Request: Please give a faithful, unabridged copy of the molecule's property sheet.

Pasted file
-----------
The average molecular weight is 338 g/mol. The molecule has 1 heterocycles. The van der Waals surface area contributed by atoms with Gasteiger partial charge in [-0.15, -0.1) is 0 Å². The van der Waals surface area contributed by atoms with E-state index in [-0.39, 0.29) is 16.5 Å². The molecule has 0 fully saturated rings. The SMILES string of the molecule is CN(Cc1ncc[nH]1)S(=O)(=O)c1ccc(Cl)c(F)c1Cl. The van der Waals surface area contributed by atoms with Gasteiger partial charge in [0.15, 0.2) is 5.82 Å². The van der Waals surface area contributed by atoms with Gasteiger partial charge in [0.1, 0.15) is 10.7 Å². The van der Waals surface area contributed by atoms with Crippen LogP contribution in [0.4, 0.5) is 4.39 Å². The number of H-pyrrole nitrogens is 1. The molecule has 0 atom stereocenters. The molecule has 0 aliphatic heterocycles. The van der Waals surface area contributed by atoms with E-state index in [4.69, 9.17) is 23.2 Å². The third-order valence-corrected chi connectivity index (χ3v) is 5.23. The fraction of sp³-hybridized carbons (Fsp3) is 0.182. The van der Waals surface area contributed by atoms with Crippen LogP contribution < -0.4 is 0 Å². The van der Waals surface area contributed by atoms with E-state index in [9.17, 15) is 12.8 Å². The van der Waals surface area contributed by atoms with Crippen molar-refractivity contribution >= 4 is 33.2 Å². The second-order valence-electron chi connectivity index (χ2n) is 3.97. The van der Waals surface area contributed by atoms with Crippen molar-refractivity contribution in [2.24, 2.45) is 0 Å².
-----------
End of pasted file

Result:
The average molecular weight is 338 g/mol. The molecule has 1 heterocycles. The van der Waals surface area contributed by atoms with Gasteiger partial charge in [-0.15, -0.1) is 0 Å². The van der Waals surface area contributed by atoms with E-state index in [-0.39, 0.29) is 16.5 Å². The molecule has 0 fully saturated rings. The SMILES string of the molecule is CN(Cc1ncc[nH]1)S(=O)(=O)c1ccc(Cl)c(F)c1Cl. The van der Waals surface area contributed by atoms with Gasteiger partial charge in [0.15, 0.2) is 5.82 Å². The van der Waals surface area contributed by atoms with Gasteiger partial charge in [0.1, 0.15) is 10.7 Å². The van der Waals surface area contributed by atoms with Crippen LogP contribution in [0.4, 0.5) is 4.39 Å². The number of H-pyrrole nitrogens is 1. The molecule has 0 atom stereocenters. The molecule has 0 aliphatic heterocycles. The van der Waals surface area contributed by atoms with E-state index in [4.69, 9.17) is 23.2 Å². The third-order valence-corrected chi connectivity index (χ3v) is 5.23. The fraction of sp³-hybridized carbons (Fsp3) is 0.182. The van der Waals surface area contributed by atoms with Crippen LogP contribution < -0.4 is 0 Å². The van der Waals surface area contributed by atoms with E-state index in [9.17, 15) is 12.8 Å². The van der Waals surface area contributed by atoms with Crippen molar-refractivity contribution >= 4 is 33.2 Å². The second-order valence-electron chi connectivity index (χ2n) is 3.97. The van der Waals surface area contributed by atoms with Crippen molar-refractivity contribution in [2.24, 2.45) is 0 Å².